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Scientists Have Unearthed the First Fossil of an Amazon River Dolphin • Mirror Daily

The fossil is approximately 6 million years old.

According to a new report on PeerJ, scientists have unearthed the first fossil of an Amazon River Dolphin proving that the Inia geoffrensis species existed in this region 6 million years ago. The bones that have been extracted have been well-preserved and scientists were able to draw many conclusions from their study.

Inia geoffrensis species are freshwater dolphins that usually live in Amazon, Peru, Brazil, Colombia and Venezuela. They are considered endangered species particularly during the past years during which they have been the victims of pollution and excessive fishing. Amazon River Dolphins are also known as pink river dolphins because their color ranges from grey to carnation pink.

In spite of all the knowledge we possess on this species of dolphins, paleontologists have made a new discovery that could contradict everything we knew on their evolution. Scientists have recently unearthed a fossil of an Amazon River Dolphin which appears to date back to 6.1 million years ago.

The fossil was found along the Caribbean coast of Panama proving researchers that the species of dolphins still existed in sea waters back then. Previous data suggested that Amazon River Dolphins migrated towards fresh water when ocean water levels began to rise exceedingly.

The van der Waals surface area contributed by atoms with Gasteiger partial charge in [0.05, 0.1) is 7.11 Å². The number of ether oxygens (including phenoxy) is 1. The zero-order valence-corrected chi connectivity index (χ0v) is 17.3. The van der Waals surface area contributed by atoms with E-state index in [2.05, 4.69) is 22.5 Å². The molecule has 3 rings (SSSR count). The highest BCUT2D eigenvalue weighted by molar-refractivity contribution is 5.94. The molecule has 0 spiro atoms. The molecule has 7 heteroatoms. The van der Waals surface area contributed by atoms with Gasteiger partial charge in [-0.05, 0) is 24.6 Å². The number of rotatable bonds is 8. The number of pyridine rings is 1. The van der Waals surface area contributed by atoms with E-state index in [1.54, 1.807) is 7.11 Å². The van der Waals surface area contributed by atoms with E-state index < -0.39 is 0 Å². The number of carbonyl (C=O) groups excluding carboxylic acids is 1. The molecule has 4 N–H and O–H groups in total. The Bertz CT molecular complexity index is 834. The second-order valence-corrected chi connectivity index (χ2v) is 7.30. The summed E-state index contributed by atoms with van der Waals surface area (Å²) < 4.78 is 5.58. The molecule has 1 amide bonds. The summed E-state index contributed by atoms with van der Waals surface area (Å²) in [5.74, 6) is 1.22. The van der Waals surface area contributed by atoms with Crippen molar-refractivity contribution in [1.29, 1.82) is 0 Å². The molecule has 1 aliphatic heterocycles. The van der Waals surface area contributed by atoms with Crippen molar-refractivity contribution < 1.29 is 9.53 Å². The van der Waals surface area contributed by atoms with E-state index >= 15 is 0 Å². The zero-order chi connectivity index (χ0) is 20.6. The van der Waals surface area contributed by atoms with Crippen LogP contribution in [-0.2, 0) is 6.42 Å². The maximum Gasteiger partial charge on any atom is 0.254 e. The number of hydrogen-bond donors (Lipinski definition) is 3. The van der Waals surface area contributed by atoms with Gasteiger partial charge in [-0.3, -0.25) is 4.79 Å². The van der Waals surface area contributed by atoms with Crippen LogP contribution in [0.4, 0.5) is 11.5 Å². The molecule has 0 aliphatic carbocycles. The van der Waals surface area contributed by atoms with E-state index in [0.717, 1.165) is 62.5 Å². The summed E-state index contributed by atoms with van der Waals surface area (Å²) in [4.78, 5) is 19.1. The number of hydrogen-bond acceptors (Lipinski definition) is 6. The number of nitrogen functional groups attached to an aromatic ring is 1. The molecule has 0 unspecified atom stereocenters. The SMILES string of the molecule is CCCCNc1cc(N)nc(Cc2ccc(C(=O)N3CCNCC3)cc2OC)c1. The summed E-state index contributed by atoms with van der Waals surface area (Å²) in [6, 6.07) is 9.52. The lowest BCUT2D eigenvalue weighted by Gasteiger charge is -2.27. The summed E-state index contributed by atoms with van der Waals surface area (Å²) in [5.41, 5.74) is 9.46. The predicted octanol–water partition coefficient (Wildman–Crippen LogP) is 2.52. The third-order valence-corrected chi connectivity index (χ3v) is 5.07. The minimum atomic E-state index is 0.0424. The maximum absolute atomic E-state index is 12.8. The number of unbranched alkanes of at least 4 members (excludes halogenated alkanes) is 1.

According to scientists, the found bones include some skull parts, some jaw bones, teeth and fragments of the scapula. The fossils have been entirely preserved allowing researchers to estimate the age of the dolphin at approximately 5.8 – 6.1 million years.

Computer generated programs have enabled researchers to reconstruct the dolphin based on the information they have withdrawn from the fossils. Their calculations have revealed that the dolphin was 2.85 meters (9.4 feet) long, that is, slightly longer than modern species.

The skull has revealed that the muzzle of the dolphin was approximately 36-centimeter. Its form presented several differences compared to the modern species of dolphins. Researchers have reasons to believe that the snout of the fossil pointed straight forward, whereas today river dolphins have downward noses.

Further inferences could be drawn thanks to this new discovery that scientists have made about Amazon River Dolphins. In their opinion, the species lived in sea waters and consumed smaller fish due to the shape of their snout.

Scientists have concluded that the newly found fossil is either a close relative of existing species of Amazon River Dolphin or a descendant of a much older freshwater dolphin that probably moved back to the sea 6 million years ago and has not yet been discovered.

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